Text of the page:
You’re a good woman, I said, good woman!

She said she would help me this time, but next time, I need to go to Romeo, my landlord, instead, because he owns my unit, and they don't get along… so she doesn't want to get involved with one of his tenants… I said I understand...

Let me give you a little back story here:

I live at the top of a hill in the same area as the yoga school I attended for my teacher training. My landlord, Romeo owns the building the training took place in and the restaurant where I am currently staying. He lives with his wife and his mother who has serious dementia. She comes up to the restaurant sometimes and argues with the trees and punches the air. Sometimes I let her be, and other times, I go find Romeo to take her back to his house.

The building next to him on one side is owned by his brother, and the building on the other side is owned by his other brother. The brothers have been feuding for years and do not speak. They all have children and even the children do not speak to one another or to their aunts and uncles. I do not know any more of the backstory, other than that.

She asked me to go around to the other side of the house so that Romeo wouldn’t see her helping me. Whatever you say, Coffee Lady! I brought my cup with Nescafe (one three in one packet, plus one scoop of Nescafe sunrise) already at the bottom. She filled the cup to the brim, almost overflowing the cup with the boiling water. Besides Romeo, she is the only other adult on the hill that speaks English.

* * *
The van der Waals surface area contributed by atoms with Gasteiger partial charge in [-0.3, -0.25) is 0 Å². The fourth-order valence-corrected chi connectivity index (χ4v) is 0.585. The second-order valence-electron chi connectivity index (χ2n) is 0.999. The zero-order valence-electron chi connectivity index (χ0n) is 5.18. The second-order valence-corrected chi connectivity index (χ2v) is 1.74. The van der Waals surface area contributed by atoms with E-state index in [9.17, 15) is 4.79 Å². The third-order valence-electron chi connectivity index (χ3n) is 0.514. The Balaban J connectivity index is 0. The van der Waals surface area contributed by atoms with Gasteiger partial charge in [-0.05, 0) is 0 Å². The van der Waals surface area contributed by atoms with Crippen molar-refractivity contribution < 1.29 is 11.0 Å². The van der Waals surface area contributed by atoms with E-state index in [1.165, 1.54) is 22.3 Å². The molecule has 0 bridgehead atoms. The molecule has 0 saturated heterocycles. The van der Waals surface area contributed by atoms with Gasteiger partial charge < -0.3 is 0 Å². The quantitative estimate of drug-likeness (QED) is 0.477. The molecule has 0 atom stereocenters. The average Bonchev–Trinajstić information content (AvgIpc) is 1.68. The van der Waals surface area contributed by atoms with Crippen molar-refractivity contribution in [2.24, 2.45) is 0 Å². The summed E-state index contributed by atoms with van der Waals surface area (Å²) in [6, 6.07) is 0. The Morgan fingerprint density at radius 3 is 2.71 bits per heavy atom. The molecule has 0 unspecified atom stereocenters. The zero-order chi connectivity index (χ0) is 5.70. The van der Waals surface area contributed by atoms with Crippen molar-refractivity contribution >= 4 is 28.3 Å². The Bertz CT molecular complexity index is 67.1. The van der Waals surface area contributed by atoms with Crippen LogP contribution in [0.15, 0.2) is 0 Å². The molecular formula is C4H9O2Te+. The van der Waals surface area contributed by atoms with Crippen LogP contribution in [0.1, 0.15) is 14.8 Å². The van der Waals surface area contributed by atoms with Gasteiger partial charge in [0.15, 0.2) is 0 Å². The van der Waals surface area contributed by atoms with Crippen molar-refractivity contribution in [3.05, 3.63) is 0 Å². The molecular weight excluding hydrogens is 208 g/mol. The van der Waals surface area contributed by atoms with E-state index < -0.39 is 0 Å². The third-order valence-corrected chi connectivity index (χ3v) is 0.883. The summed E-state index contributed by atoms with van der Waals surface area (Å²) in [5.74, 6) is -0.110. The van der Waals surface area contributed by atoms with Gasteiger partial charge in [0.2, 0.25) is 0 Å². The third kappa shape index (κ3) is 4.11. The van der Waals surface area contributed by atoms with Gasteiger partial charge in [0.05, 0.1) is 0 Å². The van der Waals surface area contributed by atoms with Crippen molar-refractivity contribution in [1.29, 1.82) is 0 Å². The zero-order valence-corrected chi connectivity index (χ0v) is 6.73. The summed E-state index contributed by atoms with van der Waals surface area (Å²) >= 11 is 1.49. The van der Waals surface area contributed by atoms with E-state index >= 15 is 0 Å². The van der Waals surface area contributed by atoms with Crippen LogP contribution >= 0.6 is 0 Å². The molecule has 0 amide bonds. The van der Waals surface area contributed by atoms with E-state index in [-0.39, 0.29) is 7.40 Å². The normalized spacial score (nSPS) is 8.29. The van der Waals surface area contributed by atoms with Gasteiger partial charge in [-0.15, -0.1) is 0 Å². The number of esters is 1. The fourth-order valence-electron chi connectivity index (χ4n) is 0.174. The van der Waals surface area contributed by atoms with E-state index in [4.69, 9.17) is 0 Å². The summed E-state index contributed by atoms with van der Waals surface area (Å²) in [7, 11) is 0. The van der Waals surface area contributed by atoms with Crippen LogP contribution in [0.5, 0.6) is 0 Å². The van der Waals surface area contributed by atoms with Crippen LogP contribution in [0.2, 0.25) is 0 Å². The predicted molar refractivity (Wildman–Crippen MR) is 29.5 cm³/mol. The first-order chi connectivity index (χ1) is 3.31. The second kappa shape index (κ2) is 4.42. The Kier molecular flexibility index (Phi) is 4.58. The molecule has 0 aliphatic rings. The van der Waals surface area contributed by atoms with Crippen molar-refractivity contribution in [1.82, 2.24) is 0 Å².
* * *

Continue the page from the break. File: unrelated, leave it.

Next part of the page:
I walked the short distance back to the restaurant in the rain and I sat on the bar and drank my coffee. I drank so quickly it practically burned my throat. Drinking too fast has always been a problem of mine.

The heat hurt just enough that it felt good.

I peered through the netting that Romeo used to encase my balcony. I stared into the beauty I knew was there, even though I couldn't see it fully or clearly, the ocean.

The orange cat meowed in starvation, even though I had just fed her. I thought, “So, this is my life now,” something I think every so often to myself, as I navigate through the present day twists and turns of the life I could never have really imagined for myself.

I also thought, “Table’s are for asses, not fat asses.” Something my boss at the VPB in Burlington, Vermont would say to any female member of his staff if she was sitting on a table or the bar top.

When I feed the girls I need to do it strategically, so a fight doesn't break out, though I keep a broom close by, just in case I need to play referee.

I feed Stinky Sweetie first, because she is my favorite and because she requires special food and a little extra time.

Let me tell you a little more about what I know about Stinky Sweetie.

Well... She got shot in the face 3 times about a year ago and survived. She had two of the bullets surgically removed by the local animal shelter, but there is still one bullet lodged in the roof of her mouth. Her mouth is rotting from infection and is a huge attribute to her stinkiness and skinniness. She is a fighter, a survivor, and still has the most charming and gracious personality.